• It’s in the past. It’s not now. She’s present in the moment.

  • She doesn’t identify with the tale nor with the character in the tale.

  • She is a witness and enchanting storyteller inviting the other person into a fantastic world.

  • By displaying such fortitude and dignity, her story is an act of giving rather than pleading. Such is the power of being present in the moment.

One of the first times I cut the tale of woe and starting speaking from greater presence, was at conference in Cambridge as a medical student. I remember slowing down in the moment and being very aware of the interpersonal dynamics. I spoke freely of my passion for public health and social justice. The result from one conversation was that I got invited to be a rapporteur for a medicine and science conference in Havana, Cuba organised by a Nobel Peace Prize winning organisation. It was a BIG deal for me and opened the door to a line of career successes. Your words create your world. Be present to the best possibilities in the moment. Bringing presence to the narrative in your life can transform the world around you. Think of the way people you might admire as great leaders speak, particularly when they answer questions… Interestingly, “the tale of woe” or victim story is treated very differently in therapy and coaching. In therapy, there is an assumption that something is wrong – after all, therapy was developed to address mental illness. So the tale of woe is validated. Of course, in clinical illness that may be appropriate! In (good) coaching, closer to the transpersonal and humanistic psychology schools, the focus is on positive qualities. The assumption is that you are a formidable, fully functioning adult (with quirks) and that you want to expand your range of abilities, optimise your performance and “express your full potential”. The tale of woe dissolves and is elevated through presence. I would add that REALLY good coaching helps you become present to your place in the bigger picture to ignite the fire in your belly and make you unstoppable. Where can you bring more presence to your interactions this week? Is there a tale of woe you can drop?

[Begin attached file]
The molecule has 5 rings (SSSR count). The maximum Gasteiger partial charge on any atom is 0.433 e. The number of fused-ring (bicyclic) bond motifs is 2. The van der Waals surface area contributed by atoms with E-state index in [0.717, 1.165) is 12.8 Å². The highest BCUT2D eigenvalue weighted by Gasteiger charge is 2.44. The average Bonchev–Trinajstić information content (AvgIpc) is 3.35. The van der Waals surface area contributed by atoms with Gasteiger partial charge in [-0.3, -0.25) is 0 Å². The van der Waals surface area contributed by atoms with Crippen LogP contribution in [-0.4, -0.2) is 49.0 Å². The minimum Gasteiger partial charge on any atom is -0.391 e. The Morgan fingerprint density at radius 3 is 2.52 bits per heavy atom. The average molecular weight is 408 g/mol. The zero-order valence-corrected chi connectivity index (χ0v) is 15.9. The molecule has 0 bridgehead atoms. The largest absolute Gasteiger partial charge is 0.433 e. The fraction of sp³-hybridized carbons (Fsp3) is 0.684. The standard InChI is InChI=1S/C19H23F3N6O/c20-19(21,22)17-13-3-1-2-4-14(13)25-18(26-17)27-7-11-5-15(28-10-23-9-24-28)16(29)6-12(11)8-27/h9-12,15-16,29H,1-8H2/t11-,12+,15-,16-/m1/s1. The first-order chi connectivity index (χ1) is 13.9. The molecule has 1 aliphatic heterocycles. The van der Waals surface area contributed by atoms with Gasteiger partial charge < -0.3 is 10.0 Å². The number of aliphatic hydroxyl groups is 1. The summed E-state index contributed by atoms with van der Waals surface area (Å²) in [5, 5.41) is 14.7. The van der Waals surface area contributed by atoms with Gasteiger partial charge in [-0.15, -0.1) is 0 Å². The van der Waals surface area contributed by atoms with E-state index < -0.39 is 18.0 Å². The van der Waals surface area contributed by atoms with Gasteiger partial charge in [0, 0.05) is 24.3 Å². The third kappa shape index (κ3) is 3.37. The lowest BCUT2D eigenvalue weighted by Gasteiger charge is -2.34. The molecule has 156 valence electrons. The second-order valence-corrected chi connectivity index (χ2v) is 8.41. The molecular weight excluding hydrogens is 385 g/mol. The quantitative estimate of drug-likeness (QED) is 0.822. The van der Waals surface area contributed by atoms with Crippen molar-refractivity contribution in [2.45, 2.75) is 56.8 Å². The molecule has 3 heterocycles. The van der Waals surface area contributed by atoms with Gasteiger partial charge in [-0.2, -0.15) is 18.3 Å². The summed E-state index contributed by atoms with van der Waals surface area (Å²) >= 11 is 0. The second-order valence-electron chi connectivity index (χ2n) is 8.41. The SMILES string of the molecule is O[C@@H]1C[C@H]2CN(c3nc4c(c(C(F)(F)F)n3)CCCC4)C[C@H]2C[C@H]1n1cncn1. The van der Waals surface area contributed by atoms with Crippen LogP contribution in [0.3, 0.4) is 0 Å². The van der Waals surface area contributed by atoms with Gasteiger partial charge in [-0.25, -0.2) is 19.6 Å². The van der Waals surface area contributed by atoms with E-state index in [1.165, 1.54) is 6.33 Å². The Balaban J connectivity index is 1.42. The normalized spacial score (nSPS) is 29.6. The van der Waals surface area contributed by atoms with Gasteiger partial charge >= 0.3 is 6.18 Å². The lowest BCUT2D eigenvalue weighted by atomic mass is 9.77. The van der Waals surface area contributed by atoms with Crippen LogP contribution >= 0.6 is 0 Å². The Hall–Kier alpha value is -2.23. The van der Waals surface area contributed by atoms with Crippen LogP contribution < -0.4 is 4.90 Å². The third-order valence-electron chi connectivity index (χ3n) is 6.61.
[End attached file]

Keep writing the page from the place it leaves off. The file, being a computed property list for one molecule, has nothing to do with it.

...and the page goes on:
Have a great week,


p.s. I’m excited to share a few speaking events I’ll be doing that may be relevant to you to transform your career, find balance and make a difference. It would be great to see you there!

AUTUMN 2017 SPEAKING EVENTS: Join in if any of these are relevant to you!

Thursday 21st September 11.45-12.45: Public Health Alternative Careers [panel for PH specialists], Senate House, London.

Wednesday 27th of September 8 - 9pm: “Break Through Career Confusion and Transform Your Life” [webinar for doctors]. Sign up here.

Monday 16th October at 8pm - 9:30pm: “Overcome career confusion and step into leadership: insights from medicine, public health and international policy.” Goodenough College Port Talk [for GC members and alumni]. Register on The Square.

Monday 27th of November 1.30 to 4.30pm: “Boosting Your Research Through a Creativity Strategy” [for UCL research staff]. Look out for announcements from Organisational Development.